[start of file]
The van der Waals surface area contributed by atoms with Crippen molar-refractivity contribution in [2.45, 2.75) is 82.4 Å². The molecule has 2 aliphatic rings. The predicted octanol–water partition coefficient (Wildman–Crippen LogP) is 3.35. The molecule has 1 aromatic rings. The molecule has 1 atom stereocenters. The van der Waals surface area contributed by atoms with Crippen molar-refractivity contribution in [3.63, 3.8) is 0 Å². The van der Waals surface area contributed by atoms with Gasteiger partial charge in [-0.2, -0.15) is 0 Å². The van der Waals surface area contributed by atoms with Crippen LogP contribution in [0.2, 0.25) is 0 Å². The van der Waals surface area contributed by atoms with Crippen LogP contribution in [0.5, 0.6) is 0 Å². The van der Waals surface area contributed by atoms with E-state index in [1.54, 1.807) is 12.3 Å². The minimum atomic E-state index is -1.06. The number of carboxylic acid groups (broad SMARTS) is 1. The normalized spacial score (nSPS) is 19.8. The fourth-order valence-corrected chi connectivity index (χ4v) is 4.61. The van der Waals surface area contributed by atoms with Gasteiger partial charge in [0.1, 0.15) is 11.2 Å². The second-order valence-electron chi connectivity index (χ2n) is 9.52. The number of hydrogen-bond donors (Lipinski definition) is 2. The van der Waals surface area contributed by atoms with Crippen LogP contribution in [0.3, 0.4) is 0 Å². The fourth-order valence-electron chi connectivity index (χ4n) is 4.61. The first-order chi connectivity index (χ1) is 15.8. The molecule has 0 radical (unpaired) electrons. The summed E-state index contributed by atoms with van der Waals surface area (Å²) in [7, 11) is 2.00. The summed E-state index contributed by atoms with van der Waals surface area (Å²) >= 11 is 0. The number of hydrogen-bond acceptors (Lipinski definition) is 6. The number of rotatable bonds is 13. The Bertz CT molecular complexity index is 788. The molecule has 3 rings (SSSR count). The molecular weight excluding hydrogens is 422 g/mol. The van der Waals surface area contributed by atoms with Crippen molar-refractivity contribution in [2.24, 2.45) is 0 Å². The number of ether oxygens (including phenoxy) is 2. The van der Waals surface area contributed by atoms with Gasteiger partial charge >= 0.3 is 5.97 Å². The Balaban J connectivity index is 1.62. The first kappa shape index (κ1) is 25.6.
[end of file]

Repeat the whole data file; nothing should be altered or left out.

The van der Waals surface area contributed by atoms with Crippen molar-refractivity contribution in [2.45, 2.75) is 82.4 Å². The molecule has 2 aliphatic rings. The predicted octanol–water partition coefficient (Wildman–Crippen LogP) is 3.35. The molecule has 1 aromatic rings. The molecule has 1 atom stereocenters. The van der Waals surface area contributed by atoms with Crippen molar-refractivity contribution in [3.63, 3.8) is 0 Å². The van der Waals surface area contributed by atoms with Gasteiger partial charge in [-0.2, -0.15) is 0 Å². The van der Waals surface area contributed by atoms with Crippen LogP contribution in [0.2, 0.25) is 0 Å². The van der Waals surface area contributed by atoms with Crippen LogP contribution in [0.5, 0.6) is 0 Å². The van der Waals surface area contributed by atoms with E-state index in [1.54, 1.807) is 12.3 Å². The minimum atomic E-state index is -1.06. The number of carboxylic acid groups (broad SMARTS) is 1. The normalized spacial score (nSPS) is 19.8. The fourth-order valence-corrected chi connectivity index (χ4v) is 4.61. The van der Waals surface area contributed by atoms with Gasteiger partial charge in [0.1, 0.15) is 11.2 Å². The second-order valence-electron chi connectivity index (χ2n) is 9.52. The number of hydrogen-bond donors (Lipinski definition) is 2. The van der Waals surface area contributed by atoms with Crippen LogP contribution in [0.3, 0.4) is 0 Å². The fourth-order valence-electron chi connectivity index (χ4n) is 4.61. The first-order chi connectivity index (χ1) is 15.8. The molecule has 0 radical (unpaired) electrons. The summed E-state index contributed by atoms with van der Waals surface area (Å²) in [7, 11) is 2.00. The summed E-state index contributed by atoms with van der Waals surface area (Å²) >= 11 is 0. The number of hydrogen-bond acceptors (Lipinski definition) is 6. The number of rotatable bonds is 13. The Bertz CT molecular complexity index is 788. The molecule has 3 rings (SSSR count). The molecular weight excluding hydrogens is 422 g/mol. The van der Waals surface area contributed by atoms with Crippen molar-refractivity contribution in [2.24, 2.45) is 0 Å². The number of ether oxygens (including phenoxy) is 2. The van der Waals surface area contributed by atoms with Gasteiger partial charge >= 0.3 is 5.97 Å². The Balaban J connectivity index is 1.62. The first kappa shape index (κ1) is 25.6.